Many of the problems that have contributed to the violence in South Thailand have in fact existed for a long time. Differences in religion and culture have been cited as causing violence. In fact, it is important for the central state of Thailand to understand the differences of the southern states.
NGOs working in the deep south of Thailand have learnt the importance of creating spaces for local people to voice their opinions and take part in activities. It is key that people feel they control their own destinies if there is to be peace in this region.
Islam is the majority religion in the three most southern provinces of Thailand – Pattani, Yala and Narathiwat. Religious considerations play an important role in any development project. Leaders are an important part of the culture of Muslim communities in the region, so work which cooperates with community leaders – religious, village-level, and political – is crucial to the success of development projects.
By gathering people together and providing an open space for them to express their opinions on the problems affecting the village, it's possible to create a peaceful foundation for future development. Development that is successful does not come from the state, but from the people most affected.
In Pa-te, in the Yaha district of Pattani, problems of violence because of the war are widespread, as well as unemployment and drug abuse. Community-based decision making has led to education programmes in local schools as one way of stopping future generations falling into the same trap. With the help of the Faith Community Network, they developed types of Muslim schools known as ‘keerooartee’, to educate young people about the benefits of peace, and for which they have managed to get government support.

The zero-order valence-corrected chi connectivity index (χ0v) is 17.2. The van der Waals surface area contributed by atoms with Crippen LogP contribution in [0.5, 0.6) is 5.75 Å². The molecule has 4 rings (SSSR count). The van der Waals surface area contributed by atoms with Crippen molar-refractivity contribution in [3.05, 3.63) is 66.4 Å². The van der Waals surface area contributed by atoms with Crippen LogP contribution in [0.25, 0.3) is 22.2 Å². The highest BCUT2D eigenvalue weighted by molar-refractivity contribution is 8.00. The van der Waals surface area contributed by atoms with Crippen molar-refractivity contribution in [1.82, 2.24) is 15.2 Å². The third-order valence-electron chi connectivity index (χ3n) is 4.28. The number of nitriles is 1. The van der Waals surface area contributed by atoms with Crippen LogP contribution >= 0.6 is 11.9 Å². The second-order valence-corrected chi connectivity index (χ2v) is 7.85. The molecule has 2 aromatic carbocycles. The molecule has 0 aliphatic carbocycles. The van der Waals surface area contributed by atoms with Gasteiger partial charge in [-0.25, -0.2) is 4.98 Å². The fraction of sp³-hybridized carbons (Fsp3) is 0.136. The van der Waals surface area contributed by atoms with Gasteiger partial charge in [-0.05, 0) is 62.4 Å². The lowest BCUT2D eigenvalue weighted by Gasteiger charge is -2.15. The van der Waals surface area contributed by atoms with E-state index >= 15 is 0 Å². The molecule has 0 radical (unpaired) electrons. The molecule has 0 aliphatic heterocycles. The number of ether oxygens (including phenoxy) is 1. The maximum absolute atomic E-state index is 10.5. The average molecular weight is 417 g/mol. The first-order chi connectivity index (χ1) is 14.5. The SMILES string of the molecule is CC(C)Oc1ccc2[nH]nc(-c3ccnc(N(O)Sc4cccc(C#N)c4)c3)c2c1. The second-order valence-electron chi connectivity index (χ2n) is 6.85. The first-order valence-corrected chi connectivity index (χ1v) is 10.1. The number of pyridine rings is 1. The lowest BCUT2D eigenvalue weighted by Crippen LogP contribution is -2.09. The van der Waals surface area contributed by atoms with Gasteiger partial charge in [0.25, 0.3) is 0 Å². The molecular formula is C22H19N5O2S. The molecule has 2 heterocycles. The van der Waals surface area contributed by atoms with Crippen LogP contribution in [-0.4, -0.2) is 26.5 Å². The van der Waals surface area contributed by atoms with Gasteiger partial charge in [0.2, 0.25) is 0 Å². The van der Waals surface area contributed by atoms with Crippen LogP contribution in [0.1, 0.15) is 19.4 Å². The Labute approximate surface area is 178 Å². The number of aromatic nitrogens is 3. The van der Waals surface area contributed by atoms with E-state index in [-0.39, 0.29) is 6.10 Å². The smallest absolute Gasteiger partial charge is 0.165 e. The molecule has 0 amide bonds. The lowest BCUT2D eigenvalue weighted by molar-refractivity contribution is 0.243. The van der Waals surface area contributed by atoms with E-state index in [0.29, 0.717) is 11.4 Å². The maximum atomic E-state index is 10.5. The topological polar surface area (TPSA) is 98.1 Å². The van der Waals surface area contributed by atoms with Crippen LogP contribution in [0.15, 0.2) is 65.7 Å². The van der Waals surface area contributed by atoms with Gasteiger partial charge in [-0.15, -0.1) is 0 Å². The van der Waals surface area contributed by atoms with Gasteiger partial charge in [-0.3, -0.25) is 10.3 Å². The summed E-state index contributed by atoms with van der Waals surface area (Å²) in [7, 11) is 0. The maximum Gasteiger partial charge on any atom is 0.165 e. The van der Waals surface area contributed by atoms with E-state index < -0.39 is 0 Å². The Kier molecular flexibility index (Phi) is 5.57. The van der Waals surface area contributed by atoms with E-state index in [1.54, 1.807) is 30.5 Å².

In Salopatae, the economic centre of Yala province, the mosque did not serve as the centre of the village for the Muslim community. People practised religion in their own homes, and therefore lost the community aspect of the mosque as a meeting place. The Faith Community Network worked with the villagers to redevelop the mosque, rather than the local government office, as the centre of village activity. The redevelopment of the mosque allowed for the same type of youth education as in Pata, as well as the establishment of a women’s group that makes items from local materials for sale.
Kadudou village, in the Pinang District of Yala, was in a state of conflict. People didn’t trust each other. Many meetings were arranged and eventually they set up a sewing group in order to develop some kind of livelihood for the villagers. Again, the local mosque had lost its role as a centre of village life, meaning people didn’t talk to each other. The sewing group took on its role.
These are just villages in a global world. The Muslim community in Thailand is a minority – Thailand is a predominantly Buddhist country, but it is wrong to say that religion is the cause of the violence in the South. Rather, the Thai state fails to understand the local culture sufficiently, and act accordingly. The same is the case for the state’s response to the violence, it is wrong to simply brand everybody ‘terrorists’ and then respond with more violence.
As these examples show, involving local people directly leads to new and sustainable ways of resolving conflict and building a peaceful life.